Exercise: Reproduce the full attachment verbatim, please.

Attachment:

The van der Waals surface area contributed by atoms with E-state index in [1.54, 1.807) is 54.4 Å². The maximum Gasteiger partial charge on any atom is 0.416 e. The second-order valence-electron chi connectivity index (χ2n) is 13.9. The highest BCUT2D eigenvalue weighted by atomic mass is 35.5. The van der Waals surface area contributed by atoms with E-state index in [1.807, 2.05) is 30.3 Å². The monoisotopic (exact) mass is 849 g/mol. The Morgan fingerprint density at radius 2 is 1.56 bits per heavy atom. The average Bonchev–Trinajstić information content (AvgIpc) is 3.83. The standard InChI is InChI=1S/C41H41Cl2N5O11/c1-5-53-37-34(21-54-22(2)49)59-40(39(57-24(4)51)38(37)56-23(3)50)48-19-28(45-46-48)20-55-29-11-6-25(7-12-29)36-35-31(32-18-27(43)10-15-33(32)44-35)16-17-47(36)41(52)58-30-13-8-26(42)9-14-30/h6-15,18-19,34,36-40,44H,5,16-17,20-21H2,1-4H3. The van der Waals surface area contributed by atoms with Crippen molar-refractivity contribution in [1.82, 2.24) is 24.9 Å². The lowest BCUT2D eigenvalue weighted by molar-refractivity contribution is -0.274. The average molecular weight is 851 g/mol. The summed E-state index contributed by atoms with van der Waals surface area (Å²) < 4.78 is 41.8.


The van der Waals surface area contributed by atoms with E-state index in [1.54, 1.807) is 54.4 Å². The maximum Gasteiger partial charge on any atom is 0.416 e. The second-order valence-electron chi connectivity index (χ2n) is 13.9. The highest BCUT2D eigenvalue weighted by atomic mass is 35.5. The van der Waals surface area contributed by atoms with E-state index in [1.807, 2.05) is 30.3 Å². The monoisotopic (exact) mass is 849 g/mol. The Morgan fingerprint density at radius 2 is 1.56 bits per heavy atom. The average Bonchev–Trinajstić information content (AvgIpc) is 3.83. The standard InChI is InChI=1S/C41H41Cl2N5O11/c1-5-53-37-34(21-54-22(2)49)59-40(39(57-24(4)51)38(37)56-23(3)50)48-19-28(45-46-48)20-55-29-11-6-25(7-12-29)36-35-31(32-18-27(43)10-15-33(32)44-35)16-17-47(36)41(52)58-30-13-8-26(42)9-14-30/h6-15,18-19,34,36-40,44H,5,16-17,20-21H2,1-4H3. The van der Waals surface area contributed by atoms with Crippen molar-refractivity contribution in [1.82, 2.24) is 24.9 Å². The lowest BCUT2D eigenvalue weighted by molar-refractivity contribution is -0.274. The average molecular weight is 851 g/mol. The summed E-state index contributed by atoms with van der Waals surface area (Å²) < 4.78 is 41.8.